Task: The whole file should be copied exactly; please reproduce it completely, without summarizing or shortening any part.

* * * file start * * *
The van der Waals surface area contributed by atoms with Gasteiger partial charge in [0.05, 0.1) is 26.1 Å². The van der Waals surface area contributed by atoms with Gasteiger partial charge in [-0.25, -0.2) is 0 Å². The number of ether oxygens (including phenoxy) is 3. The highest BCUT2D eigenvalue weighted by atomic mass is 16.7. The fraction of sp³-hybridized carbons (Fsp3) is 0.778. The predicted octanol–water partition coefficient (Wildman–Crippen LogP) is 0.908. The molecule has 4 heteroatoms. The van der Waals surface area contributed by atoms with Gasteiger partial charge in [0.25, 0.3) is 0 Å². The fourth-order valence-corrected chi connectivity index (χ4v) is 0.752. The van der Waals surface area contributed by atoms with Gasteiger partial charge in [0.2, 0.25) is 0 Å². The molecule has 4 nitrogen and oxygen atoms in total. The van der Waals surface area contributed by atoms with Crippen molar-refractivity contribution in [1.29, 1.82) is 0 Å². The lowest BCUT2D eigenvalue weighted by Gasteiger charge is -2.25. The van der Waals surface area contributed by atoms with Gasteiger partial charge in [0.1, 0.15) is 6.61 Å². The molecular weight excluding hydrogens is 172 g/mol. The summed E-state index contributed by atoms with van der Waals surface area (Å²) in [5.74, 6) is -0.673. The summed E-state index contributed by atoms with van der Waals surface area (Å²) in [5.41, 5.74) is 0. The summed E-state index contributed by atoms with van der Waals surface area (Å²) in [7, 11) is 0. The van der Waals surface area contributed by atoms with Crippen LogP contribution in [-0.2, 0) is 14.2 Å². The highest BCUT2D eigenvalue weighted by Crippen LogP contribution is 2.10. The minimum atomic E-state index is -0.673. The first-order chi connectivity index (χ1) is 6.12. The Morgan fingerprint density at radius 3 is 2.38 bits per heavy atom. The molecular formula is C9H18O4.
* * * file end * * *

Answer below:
The van der Waals surface area contributed by atoms with Gasteiger partial charge in [0.05, 0.1) is 26.1 Å². The van der Waals surface area contributed by atoms with Gasteiger partial charge in [-0.25, -0.2) is 0 Å². The number of ether oxygens (including phenoxy) is 3. The highest BCUT2D eigenvalue weighted by atomic mass is 16.7. The fraction of sp³-hybridized carbons (Fsp3) is 0.778. The predicted octanol–water partition coefficient (Wildman–Crippen LogP) is 0.908. The molecule has 4 heteroatoms. The van der Waals surface area contributed by atoms with Gasteiger partial charge in [0.25, 0.3) is 0 Å². The fourth-order valence-corrected chi connectivity index (χ4v) is 0.752. The van der Waals surface area contributed by atoms with Gasteiger partial charge in [0.2, 0.25) is 0 Å². The molecule has 4 nitrogen and oxygen atoms in total. The van der Waals surface area contributed by atoms with Crippen molar-refractivity contribution in [1.29, 1.82) is 0 Å². The lowest BCUT2D eigenvalue weighted by Gasteiger charge is -2.25. The van der Waals surface area contributed by atoms with Gasteiger partial charge in [0.1, 0.15) is 6.61 Å². The molecular weight excluding hydrogens is 172 g/mol. The summed E-state index contributed by atoms with van der Waals surface area (Å²) in [5.74, 6) is -0.673. The summed E-state index contributed by atoms with van der Waals surface area (Å²) in [5.41, 5.74) is 0. The summed E-state index contributed by atoms with van der Waals surface area (Å²) in [7, 11) is 0. The van der Waals surface area contributed by atoms with Crippen LogP contribution in [-0.2, 0) is 14.2 Å². The highest BCUT2D eigenvalue weighted by Crippen LogP contribution is 2.10. The minimum atomic E-state index is -0.673. The first-order chi connectivity index (χ1) is 6.12. The Morgan fingerprint density at radius 3 is 2.38 bits per heavy atom. The molecular formula is C9H18O4.